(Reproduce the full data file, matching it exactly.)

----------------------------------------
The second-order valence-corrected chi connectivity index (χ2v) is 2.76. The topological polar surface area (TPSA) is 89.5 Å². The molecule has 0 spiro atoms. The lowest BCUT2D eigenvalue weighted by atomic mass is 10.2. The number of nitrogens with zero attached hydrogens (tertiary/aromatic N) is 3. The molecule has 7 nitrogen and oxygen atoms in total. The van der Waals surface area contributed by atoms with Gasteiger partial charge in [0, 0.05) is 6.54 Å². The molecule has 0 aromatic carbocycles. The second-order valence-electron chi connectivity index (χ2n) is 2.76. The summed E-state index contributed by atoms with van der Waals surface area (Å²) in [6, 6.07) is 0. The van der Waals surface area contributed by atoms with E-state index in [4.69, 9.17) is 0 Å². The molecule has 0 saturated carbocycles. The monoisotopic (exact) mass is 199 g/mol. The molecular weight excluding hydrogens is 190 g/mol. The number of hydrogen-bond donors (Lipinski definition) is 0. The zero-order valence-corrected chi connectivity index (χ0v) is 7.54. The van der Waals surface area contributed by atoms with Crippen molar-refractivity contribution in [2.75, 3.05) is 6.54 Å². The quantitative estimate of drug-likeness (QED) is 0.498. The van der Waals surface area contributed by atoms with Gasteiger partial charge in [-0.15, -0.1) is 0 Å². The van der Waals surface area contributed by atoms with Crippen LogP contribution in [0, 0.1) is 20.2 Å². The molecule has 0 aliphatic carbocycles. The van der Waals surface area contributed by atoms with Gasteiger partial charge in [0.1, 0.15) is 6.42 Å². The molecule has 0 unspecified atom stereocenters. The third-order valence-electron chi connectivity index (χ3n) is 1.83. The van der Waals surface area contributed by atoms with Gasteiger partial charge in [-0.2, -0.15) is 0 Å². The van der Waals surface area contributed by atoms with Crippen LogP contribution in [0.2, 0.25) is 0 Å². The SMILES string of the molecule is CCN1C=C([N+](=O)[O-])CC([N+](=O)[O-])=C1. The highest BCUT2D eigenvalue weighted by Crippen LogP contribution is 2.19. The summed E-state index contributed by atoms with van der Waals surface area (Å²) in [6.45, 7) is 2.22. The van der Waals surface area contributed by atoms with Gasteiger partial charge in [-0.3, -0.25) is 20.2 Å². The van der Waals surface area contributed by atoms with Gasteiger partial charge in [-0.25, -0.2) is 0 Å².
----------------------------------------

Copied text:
The second-order valence-corrected chi connectivity index (χ2v) is 2.76. The topological polar surface area (TPSA) is 89.5 Å². The molecule has 0 spiro atoms. The lowest BCUT2D eigenvalue weighted by atomic mass is 10.2. The number of nitrogens with zero attached hydrogens (tertiary/aromatic N) is 3. The molecule has 7 nitrogen and oxygen atoms in total. The van der Waals surface area contributed by atoms with Gasteiger partial charge in [0, 0.05) is 6.54 Å². The molecule has 0 aromatic carbocycles. The second-order valence-electron chi connectivity index (χ2n) is 2.76. The summed E-state index contributed by atoms with van der Waals surface area (Å²) in [6, 6.07) is 0. The van der Waals surface area contributed by atoms with E-state index in [4.69, 9.17) is 0 Å². The molecule has 0 saturated carbocycles. The monoisotopic (exact) mass is 199 g/mol. The molecular weight excluding hydrogens is 190 g/mol. The number of hydrogen-bond donors (Lipinski definition) is 0. The zero-order valence-corrected chi connectivity index (χ0v) is 7.54. The van der Waals surface area contributed by atoms with Crippen molar-refractivity contribution in [2.75, 3.05) is 6.54 Å². The quantitative estimate of drug-likeness (QED) is 0.498. The van der Waals surface area contributed by atoms with Gasteiger partial charge in [-0.15, -0.1) is 0 Å². The van der Waals surface area contributed by atoms with Crippen LogP contribution in [0, 0.1) is 20.2 Å². The molecule has 0 aliphatic carbocycles. The van der Waals surface area contributed by atoms with Gasteiger partial charge in [0.1, 0.15) is 6.42 Å². The molecule has 0 unspecified atom stereocenters. The third-order valence-electron chi connectivity index (χ3n) is 1.83. The van der Waals surface area contributed by atoms with Gasteiger partial charge in [-0.2, -0.15) is 0 Å². The van der Waals surface area contributed by atoms with Crippen LogP contribution in [0.2, 0.25) is 0 Å². The SMILES string of the molecule is CCN1C=C([N+](=O)[O-])CC([N+](=O)[O-])=C1. The highest BCUT2D eigenvalue weighted by Crippen LogP contribution is 2.19. The summed E-state index contributed by atoms with van der Waals surface area (Å²) in [6.45, 7) is 2.22. The van der Waals surface area contributed by atoms with Gasteiger partial charge in [-0.3, -0.25) is 20.2 Å². The van der Waals surface area contributed by atoms with Gasteiger partial charge in [-0.25, -0.2) is 0 Å².